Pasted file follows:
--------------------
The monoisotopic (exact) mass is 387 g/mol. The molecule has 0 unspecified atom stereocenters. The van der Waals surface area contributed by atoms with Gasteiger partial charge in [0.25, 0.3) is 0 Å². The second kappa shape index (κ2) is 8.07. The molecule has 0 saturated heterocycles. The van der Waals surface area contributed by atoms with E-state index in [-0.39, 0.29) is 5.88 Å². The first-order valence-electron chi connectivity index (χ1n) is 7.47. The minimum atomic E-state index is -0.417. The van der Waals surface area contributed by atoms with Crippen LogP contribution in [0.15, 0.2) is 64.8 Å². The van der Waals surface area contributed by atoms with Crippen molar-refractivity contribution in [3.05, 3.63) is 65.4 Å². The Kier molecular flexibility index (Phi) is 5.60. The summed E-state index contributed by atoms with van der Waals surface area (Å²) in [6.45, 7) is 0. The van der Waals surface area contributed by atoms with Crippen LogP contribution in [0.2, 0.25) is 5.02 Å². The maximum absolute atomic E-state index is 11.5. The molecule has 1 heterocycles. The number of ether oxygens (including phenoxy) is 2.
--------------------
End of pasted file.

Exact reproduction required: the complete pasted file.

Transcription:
The monoisotopic (exact) mass is 387 g/mol. The molecule has 0 unspecified atom stereocenters. The van der Waals surface area contributed by atoms with Gasteiger partial charge in [0.25, 0.3) is 0 Å². The second kappa shape index (κ2) is 8.07. The molecule has 0 saturated heterocycles. The van der Waals surface area contributed by atoms with E-state index in [-0.39, 0.29) is 5.88 Å². The first-order valence-electron chi connectivity index (χ1n) is 7.47. The minimum atomic E-state index is -0.417. The van der Waals surface area contributed by atoms with Crippen LogP contribution in [0.15, 0.2) is 64.8 Å². The van der Waals surface area contributed by atoms with Crippen molar-refractivity contribution in [3.05, 3.63) is 65.4 Å². The Kier molecular flexibility index (Phi) is 5.60. The summed E-state index contributed by atoms with van der Waals surface area (Å²) in [6.45, 7) is 0. The van der Waals surface area contributed by atoms with Crippen LogP contribution in [0.2, 0.25) is 5.02 Å². The maximum absolute atomic E-state index is 11.5. The molecule has 1 heterocycles. The number of ether oxygens (including phenoxy) is 2.